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«Investigating Teacher Trust towards Principal in High Performing Schools: Comparisons on Teacher Demographic Profiles Lokman Mohd Tahir1, Mohammed ...»

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Asian Social Science; Vol. 11, No. 5; 2015

ISSN 1911-2017 E-ISSN 1911-2025

Published by Canadian Center of Science and Education

Investigating Teacher Trust towards Principal in High Performing

Schools: Comparisons on Teacher Demographic Profiles

Lokman Mohd Tahir1, Mohammed Borhandden Musah1, Shafeeq Hussain Vazhathodi Al-Hudawi1, Sanitah

Mohd Yusof1 & Mohd Hanafi Mohd Yasin2

Department of Educational Foundation and Social Science, Faculty of Education, Universiti Teknologi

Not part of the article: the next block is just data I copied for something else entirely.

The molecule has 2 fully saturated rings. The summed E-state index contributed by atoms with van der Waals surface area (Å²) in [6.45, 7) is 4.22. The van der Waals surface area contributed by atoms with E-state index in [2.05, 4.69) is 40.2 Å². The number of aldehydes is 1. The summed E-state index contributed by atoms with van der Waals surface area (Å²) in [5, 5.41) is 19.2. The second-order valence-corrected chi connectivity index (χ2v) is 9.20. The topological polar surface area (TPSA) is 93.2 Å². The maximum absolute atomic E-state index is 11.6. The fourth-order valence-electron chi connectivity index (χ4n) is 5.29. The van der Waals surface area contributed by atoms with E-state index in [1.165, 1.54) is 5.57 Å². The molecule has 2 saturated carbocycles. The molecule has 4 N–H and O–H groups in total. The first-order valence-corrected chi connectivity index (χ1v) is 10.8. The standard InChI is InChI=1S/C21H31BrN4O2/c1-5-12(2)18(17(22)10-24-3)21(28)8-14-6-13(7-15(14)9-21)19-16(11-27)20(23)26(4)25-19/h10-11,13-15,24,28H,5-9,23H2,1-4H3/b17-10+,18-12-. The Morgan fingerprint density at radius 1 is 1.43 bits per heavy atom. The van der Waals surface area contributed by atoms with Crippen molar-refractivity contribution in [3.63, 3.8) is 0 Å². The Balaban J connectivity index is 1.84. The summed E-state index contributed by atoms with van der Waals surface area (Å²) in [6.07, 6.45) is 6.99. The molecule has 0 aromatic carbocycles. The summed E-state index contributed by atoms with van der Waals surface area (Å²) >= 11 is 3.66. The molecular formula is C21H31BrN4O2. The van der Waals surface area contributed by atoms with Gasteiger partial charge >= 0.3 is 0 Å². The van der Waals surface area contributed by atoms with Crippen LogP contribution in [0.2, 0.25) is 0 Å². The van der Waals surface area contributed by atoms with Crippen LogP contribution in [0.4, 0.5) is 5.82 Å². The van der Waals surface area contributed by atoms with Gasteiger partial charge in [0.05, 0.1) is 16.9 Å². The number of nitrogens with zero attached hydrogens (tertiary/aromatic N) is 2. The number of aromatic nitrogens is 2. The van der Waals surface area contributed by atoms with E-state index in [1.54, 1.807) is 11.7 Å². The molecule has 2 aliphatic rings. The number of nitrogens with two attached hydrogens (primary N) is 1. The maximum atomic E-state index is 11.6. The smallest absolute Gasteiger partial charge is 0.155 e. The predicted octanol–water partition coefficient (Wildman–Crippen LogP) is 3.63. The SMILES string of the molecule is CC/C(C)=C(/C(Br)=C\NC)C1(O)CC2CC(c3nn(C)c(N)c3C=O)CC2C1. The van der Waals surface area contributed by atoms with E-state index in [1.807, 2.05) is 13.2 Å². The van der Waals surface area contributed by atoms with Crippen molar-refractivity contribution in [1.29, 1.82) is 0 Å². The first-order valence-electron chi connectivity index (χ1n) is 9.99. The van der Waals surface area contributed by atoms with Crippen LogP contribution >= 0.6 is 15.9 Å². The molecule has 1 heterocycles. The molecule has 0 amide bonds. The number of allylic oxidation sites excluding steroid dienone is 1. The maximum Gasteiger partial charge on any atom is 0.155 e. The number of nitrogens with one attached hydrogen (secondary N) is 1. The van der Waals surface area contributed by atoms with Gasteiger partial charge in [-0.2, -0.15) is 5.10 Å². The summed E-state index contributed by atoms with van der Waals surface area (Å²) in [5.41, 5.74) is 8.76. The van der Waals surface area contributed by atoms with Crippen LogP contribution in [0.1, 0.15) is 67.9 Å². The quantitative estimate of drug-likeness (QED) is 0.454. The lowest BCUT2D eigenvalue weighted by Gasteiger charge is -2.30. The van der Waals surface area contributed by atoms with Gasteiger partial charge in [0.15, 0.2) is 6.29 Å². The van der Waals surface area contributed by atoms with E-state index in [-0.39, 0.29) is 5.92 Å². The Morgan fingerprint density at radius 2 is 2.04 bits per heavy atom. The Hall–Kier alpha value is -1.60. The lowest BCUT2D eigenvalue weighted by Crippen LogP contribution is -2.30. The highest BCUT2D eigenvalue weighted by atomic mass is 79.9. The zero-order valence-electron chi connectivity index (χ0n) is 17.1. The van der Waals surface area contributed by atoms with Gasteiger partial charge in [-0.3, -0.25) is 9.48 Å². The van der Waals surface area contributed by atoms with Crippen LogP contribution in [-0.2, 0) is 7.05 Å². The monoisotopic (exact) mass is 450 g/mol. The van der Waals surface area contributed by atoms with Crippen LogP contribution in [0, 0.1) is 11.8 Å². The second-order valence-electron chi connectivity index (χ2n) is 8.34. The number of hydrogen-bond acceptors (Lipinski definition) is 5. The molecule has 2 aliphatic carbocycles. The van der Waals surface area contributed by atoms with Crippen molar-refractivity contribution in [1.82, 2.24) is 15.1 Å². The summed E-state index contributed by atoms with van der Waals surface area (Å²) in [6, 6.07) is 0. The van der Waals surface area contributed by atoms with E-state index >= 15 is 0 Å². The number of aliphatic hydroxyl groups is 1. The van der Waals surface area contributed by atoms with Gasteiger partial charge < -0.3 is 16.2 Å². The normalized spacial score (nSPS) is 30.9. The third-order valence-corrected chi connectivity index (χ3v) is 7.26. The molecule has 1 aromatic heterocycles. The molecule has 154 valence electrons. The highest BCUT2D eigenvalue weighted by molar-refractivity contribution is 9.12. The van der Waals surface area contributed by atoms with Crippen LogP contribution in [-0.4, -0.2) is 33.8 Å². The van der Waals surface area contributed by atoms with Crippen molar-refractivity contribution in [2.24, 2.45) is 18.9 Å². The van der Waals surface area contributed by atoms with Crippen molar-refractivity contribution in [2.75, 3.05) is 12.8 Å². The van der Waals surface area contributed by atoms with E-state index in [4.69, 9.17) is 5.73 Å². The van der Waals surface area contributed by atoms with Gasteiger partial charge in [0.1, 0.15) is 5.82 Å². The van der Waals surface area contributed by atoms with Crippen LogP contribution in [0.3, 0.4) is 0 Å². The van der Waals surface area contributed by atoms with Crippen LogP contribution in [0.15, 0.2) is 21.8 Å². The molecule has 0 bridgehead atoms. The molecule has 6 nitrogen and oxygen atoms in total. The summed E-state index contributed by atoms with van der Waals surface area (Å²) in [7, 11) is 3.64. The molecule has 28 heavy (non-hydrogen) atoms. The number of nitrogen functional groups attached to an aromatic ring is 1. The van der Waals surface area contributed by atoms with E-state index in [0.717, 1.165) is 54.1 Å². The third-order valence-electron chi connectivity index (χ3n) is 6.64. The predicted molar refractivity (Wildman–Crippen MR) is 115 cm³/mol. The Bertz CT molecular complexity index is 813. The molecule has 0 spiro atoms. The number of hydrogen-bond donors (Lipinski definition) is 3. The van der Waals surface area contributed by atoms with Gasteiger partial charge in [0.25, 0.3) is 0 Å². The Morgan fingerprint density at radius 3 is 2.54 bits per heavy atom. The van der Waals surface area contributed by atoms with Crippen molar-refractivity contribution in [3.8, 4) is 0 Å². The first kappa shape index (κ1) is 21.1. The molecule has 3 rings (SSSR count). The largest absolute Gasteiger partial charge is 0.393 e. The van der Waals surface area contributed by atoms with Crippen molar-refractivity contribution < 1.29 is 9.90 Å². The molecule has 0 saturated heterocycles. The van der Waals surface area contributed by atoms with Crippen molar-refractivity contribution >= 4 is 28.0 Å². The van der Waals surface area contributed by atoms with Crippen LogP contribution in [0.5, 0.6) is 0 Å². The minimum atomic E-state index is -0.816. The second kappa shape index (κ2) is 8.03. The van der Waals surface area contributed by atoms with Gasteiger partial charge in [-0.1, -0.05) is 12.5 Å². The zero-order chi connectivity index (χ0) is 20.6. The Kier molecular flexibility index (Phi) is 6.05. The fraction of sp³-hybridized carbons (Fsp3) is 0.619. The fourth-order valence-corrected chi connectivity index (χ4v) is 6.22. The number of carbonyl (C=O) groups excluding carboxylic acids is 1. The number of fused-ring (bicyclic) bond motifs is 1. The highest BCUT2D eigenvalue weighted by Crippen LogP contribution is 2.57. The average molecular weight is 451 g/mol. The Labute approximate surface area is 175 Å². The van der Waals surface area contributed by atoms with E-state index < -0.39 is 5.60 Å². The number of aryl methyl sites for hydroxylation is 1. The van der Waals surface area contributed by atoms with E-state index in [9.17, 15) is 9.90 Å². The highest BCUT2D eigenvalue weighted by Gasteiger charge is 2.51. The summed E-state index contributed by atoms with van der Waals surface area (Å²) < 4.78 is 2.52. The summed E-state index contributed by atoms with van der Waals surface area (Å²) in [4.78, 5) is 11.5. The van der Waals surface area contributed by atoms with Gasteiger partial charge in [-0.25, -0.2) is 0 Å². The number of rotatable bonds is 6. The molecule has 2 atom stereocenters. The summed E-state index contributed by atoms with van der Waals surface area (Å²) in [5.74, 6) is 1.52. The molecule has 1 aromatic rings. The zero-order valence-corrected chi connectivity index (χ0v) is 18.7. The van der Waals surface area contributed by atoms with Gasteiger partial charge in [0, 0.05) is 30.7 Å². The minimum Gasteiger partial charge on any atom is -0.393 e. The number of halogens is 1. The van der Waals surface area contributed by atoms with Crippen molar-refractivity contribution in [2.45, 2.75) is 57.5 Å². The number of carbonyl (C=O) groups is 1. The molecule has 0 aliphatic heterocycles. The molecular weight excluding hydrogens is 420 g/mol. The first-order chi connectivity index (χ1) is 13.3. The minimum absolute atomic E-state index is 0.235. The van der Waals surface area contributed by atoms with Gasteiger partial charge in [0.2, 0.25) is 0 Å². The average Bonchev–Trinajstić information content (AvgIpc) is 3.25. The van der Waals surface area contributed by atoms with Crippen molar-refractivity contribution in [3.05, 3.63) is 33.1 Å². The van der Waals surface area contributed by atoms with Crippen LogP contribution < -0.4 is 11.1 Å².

Malaysia, Skudia, Malaysia Faculty of Education, National University of Malaysia, Bangi, Malaysia Correspondence: Lokman Mohd Tahir, Department of Educational Foundation and Social Science, Faculty of Education, Universiti Teknologi Malaysia, Malaysia. E-mail: p-lokman@utm.my Received: October 8, 2014 Accepted: October 29, 2014 Online Published: February 12, 2015 doi:10.5539/ass.v11n5p169 URL: http://dx.doi.org/10.5539/ass.v11n5p169 Abstract This study examines whether teachers in the high performing schools have high levels of trust towards their principal. The study also compares differences in teacher demographic profiles based on their teaching experiences, academic qualifications, age, types of schools and gender. A total of 250 teachers from five selected high performing schools were randomly selected based on teacher trust levels. The study used Tschannen-Moran’s (2004) model of trust as instrument, which included benevolence, reliability, competence, honesty and openness as facets of trust. The findings reveal that generally teachers in high performing schools agree to their principals showing these five facets of trust at a high level. Openness facet places the highest level of trust, followed by reliability. On the other hand, facets of benevolence exhibit the lowest level of teacher trust onto principal. Furthermore, the findings unveil significant difference between the premier types within the sub-urban school in the sampled schools. Theoretical and practical implications of the findings are also addressed.